While there were a number of significant cases in 2011, the one that is likely to have the most impact not only in the area of executive risks, but potentially on all federal class actions in the U.S is the Wal-Mart decision.
Wal-Mart Decision Will Have a Huge Impact
In this resounding win for the defendant, the U.S. Supreme Court’s decision set the bar high for federal class actions—whether employment related, as in this case, or securities, cyber or fiduciary, or products or environmental, for that matter. This decision will have a huge impact. For the U.S., the land of class actions, this is saying a lot!
With roughly 1.5 million current and former employees, this was the largest potential employment class action that the U.S.had ever seen, by several magnitudes. They were looking for injunctive and declaratory relief, punitive damages, and backpay, on behalf of a nationwide class of female employees, based on alleged discrimination against women in violation of Title VII of the Civil Rights Act of 1964. They claimed that local managers exercising discretion over pay and promotions disproportionately favored men and that company’s refusal to control its managers’ authority amounts to disparate treatment.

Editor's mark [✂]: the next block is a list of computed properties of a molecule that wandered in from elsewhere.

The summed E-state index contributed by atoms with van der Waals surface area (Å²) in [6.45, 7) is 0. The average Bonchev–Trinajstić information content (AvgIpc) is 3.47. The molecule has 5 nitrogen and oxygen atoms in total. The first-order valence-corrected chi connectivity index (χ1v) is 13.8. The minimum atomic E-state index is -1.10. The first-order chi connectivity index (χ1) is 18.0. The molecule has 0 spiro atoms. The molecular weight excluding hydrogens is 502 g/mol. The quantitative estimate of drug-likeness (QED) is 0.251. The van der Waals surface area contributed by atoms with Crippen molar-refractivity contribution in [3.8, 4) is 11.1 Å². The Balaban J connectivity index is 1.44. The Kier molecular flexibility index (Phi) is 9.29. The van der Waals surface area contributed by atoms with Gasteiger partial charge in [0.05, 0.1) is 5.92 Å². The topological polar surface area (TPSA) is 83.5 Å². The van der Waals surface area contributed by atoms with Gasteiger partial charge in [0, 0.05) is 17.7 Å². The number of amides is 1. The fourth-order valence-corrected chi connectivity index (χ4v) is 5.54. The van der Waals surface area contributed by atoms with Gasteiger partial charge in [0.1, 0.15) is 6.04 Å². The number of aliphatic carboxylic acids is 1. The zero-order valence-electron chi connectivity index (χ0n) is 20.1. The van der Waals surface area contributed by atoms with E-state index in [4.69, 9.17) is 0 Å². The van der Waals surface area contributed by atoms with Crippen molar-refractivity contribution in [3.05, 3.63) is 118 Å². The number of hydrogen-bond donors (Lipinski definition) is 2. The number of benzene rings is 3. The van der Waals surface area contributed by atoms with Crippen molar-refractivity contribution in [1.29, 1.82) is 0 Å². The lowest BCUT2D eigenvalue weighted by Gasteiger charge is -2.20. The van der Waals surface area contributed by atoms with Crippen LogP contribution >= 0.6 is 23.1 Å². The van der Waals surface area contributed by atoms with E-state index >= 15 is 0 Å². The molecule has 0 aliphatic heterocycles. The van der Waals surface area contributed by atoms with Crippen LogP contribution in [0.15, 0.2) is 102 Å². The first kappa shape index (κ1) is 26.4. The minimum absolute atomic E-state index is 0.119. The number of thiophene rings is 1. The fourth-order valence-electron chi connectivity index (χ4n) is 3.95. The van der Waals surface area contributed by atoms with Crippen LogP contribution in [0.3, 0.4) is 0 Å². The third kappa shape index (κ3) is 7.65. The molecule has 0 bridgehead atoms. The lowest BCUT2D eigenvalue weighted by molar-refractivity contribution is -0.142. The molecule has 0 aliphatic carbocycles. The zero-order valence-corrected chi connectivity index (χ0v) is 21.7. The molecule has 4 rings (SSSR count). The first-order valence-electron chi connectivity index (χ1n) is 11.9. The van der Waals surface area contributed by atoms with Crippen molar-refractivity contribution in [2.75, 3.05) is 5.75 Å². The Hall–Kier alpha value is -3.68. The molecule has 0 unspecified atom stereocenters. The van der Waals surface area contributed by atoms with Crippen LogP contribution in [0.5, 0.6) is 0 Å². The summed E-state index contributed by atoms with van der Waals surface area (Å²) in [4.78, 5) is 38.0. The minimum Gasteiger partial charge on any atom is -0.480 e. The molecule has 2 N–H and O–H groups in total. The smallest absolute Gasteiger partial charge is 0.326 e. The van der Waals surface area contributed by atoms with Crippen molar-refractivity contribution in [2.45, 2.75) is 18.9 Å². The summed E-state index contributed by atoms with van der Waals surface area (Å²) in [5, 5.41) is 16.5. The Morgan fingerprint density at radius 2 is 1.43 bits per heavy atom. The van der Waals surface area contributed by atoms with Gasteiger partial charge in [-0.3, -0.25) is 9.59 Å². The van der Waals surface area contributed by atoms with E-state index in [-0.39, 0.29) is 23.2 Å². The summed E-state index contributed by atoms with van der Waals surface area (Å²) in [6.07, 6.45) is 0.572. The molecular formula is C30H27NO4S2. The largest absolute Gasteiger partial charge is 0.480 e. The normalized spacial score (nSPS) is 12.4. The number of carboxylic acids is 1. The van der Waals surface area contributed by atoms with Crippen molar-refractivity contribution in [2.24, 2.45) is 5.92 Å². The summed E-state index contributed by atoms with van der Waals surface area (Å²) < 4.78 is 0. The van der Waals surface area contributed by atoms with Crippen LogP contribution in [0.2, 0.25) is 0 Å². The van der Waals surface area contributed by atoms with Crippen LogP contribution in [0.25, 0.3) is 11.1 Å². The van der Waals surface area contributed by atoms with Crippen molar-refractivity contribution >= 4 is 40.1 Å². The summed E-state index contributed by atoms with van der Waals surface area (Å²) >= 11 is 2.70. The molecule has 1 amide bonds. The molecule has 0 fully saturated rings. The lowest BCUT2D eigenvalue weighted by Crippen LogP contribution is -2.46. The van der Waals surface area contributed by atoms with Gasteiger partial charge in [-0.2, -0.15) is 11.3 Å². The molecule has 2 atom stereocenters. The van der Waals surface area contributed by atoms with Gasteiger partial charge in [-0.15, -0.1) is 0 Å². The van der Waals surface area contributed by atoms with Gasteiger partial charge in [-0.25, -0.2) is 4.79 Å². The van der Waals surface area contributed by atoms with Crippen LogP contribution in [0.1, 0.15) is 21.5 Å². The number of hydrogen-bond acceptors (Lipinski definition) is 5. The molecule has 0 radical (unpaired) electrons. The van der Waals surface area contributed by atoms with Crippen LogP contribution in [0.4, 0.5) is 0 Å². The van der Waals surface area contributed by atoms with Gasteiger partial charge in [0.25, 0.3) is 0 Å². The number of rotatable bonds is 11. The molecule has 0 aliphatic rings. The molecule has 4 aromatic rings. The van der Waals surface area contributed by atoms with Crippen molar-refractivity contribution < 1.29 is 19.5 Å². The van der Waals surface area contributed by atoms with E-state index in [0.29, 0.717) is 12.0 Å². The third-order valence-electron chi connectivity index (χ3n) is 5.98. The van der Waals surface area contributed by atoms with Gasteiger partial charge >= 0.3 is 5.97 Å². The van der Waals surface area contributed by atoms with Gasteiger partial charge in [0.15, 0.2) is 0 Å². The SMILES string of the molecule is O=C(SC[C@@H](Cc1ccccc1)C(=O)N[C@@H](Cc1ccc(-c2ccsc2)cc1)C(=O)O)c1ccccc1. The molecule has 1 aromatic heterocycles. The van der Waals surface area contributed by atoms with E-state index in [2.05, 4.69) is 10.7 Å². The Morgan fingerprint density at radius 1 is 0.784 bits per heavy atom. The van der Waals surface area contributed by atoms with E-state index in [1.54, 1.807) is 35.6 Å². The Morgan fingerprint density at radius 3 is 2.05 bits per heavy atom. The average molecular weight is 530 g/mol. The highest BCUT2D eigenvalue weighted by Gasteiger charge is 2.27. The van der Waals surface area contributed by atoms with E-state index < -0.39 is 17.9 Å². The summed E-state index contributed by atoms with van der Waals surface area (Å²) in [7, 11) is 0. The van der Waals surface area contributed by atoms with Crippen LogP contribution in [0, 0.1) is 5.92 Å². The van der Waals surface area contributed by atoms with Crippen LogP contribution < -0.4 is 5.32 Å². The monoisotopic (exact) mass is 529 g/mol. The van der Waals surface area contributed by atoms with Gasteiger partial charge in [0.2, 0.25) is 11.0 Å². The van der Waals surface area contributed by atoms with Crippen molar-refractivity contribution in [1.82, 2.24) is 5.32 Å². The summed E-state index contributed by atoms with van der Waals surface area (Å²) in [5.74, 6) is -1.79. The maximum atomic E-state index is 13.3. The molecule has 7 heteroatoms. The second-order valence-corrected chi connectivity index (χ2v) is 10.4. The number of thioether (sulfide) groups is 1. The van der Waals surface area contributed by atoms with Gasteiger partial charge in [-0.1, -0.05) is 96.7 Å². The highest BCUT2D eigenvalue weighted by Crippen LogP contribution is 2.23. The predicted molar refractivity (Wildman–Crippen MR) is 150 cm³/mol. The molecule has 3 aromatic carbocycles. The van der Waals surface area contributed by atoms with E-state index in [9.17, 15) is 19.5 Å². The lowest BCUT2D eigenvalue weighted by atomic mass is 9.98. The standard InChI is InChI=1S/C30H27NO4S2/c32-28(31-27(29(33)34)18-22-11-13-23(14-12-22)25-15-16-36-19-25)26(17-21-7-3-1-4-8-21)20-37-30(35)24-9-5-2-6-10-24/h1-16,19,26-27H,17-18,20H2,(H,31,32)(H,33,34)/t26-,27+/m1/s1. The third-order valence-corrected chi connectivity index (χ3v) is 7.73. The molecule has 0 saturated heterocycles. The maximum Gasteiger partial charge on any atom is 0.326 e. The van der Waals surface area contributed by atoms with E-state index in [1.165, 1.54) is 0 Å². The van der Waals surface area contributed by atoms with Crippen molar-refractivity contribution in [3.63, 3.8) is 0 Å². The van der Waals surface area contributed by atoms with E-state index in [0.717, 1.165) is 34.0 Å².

Does Class Action Apply?
The lower courts had certified the class, finding that respondents satisfied Federal Rule of Civil Procedure 23(a) and Rule 23(b)(2)‘s requirement of showing that “the party opposing the class has acted or refused to act on grounds that apply generally to the class, so that final injunctive relief or corresponding declaratory relief is appropriate respecting the class as a whole.”
The issue before the Court, whether or not the plaintiffs should be permitted to bring their claims as a federal class action, had itself been litigated for roughly 10 years. The question that the Court did not address here was whether or not state-based class actions might be brought on similar grounds.
Uncertain Effect on State-Based Class Actions
Sadly, tempering the victory here to some extent, the same U.S. Supreme Court, just days before handing down the decision in Wal-Mart, addressed the issue of whether dismissal of a federal class action would act as a bar against state class actions; the answer was that it did not.
So the jury is still out, so to speak on how many state-based actions might result from the denial of federal class action status. What we do know, is that many of the state procedural rules dealing with class certification are based on or similar to the federal rules; so it is possible that state courts will regard the Supreme Court’s decision as persuasive (although not controlling) and the plaintiffs might be looking at another strike out. We’ll have to stay tuned to see.